THE United States Agency for International Development (USAID) and Bureau of Fisheries and Aquatic Resources (BFAR) released on March 9 the results of a study which quantified illegal, unreported, and unregulated (IUU) fishing in the Philippines. The report identifies what more should be done to eradicate IUU fishing in Philippine waters.
IUU fishing ranges from small-scale, unlawful domestic fishing to more complex operations carried out by industrial fishing fleets. It is by nature complex and clandestine, which means data are hard to come by and substantiate.
The report summarizes findings from a survey and a consensus-building workshop conducted in September 2020 by BFAR, USAID, Rare Philippines, the University of the Philippines (UP) Marine Science Institute, and the UP School of Statistics. During the workshop, more than 100 experts and practitioners estimated the quantity and value of illegal and unreported fish catches in the Philippines, and discussed the local context of unregulated fishing.
The report highlights that while the government has invested significant resources in the campaign against illegal fishing, its operational assets have to be augmented to curb the country’s huge economic losses from destructive and unsustainable fishing practices. The report also notes that fisher compliance with fisheries laws and regulations requires a strong, responsive governance structure, and that reducing IUU fishing is a shared responsibility that requires a whole-of-society approach guided by science.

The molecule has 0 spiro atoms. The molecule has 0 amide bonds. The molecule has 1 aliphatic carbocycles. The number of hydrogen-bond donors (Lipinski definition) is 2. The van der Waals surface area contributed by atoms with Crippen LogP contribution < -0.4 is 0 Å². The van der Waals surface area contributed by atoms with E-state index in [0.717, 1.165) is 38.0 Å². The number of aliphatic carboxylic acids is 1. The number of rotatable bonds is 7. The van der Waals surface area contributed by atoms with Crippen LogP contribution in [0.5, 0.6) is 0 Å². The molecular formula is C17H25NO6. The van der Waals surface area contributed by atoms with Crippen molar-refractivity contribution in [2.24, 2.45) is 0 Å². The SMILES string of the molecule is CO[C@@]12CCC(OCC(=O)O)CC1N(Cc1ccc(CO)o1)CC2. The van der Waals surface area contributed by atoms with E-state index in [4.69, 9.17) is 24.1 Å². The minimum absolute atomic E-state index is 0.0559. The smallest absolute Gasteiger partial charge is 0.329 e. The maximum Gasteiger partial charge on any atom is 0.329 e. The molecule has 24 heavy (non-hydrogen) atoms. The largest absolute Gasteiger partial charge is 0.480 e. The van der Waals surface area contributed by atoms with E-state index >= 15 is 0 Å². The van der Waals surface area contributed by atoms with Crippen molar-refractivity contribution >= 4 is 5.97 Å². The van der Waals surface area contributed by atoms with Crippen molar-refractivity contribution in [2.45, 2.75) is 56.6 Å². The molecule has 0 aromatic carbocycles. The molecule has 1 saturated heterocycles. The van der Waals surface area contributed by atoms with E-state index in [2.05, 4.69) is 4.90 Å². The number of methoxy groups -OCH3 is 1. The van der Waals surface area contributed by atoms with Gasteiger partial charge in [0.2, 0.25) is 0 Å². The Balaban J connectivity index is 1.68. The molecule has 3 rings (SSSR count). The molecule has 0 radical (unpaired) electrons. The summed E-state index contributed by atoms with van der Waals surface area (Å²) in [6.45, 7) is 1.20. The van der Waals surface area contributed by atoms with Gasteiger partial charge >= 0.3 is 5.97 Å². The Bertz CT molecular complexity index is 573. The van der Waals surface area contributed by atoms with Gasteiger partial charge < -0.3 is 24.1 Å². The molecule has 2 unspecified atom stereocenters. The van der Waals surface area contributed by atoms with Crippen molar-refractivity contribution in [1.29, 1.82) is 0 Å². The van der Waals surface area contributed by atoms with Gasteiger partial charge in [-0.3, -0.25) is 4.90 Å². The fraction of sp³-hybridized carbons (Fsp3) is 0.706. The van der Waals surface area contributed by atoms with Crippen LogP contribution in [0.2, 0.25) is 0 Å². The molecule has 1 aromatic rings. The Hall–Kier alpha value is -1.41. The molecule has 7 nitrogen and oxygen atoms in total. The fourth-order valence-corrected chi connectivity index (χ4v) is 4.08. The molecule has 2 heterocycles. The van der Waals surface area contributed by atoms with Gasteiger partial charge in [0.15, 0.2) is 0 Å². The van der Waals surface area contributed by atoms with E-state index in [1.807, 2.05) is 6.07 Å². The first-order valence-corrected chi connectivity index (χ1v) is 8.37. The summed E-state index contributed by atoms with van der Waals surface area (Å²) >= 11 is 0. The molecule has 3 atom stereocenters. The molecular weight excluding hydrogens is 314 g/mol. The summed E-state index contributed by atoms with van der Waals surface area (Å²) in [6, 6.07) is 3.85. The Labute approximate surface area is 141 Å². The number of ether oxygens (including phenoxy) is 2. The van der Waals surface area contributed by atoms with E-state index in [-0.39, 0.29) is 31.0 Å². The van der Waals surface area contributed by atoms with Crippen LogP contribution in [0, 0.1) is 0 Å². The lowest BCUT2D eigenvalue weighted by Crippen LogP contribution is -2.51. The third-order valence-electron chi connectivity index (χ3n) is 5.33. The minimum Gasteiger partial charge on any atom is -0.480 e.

“Addressing IUU fishing remains an important Philippine government priority. USAID has worked with BFAR for over three decades to promote sustainable fisheries. And we are pleased that this report will further strengthen government efforts to help prevent IUU here in one of the world’s most biodiverse marine sanctuaries,” said Lawrence Hardy II, Mission Director of USAID Philippines.
According to the report, illegal fishing amounted to 27 to 40 percent of fish caught in 2019 in the Philippines, which translates to approximately Php62 billion ($1.3 billion) annually. At least 30,000 or 30 percent of municipal vessels remain unregistered, and commercial fishers do not report up to 422,000 metric tons of fish each year. These statistics show the vast impact IUU fishing has on the Philippines’ marine ecosystem.
“Our strong resolve to prevent and put an end to IUU fishing in Philippine waters will not waiver, especially now that we are gaining momentum technology-wise. With the use of science and data, we are in the process of developing an IUU Fishing Index and Threat Assessment Tool, which will be adopted in the 12 Fisheries Management Areas,” said DA-BFAR Director Eduardo Gongona.
“Once fully implemented, this tool will provide us with periodic information needed to identify other ways to encourage voluntary compliance, strategically guide law enforcement operations, and clearly communicate our progress in reducing IUU fishing in the Philippines,” he added.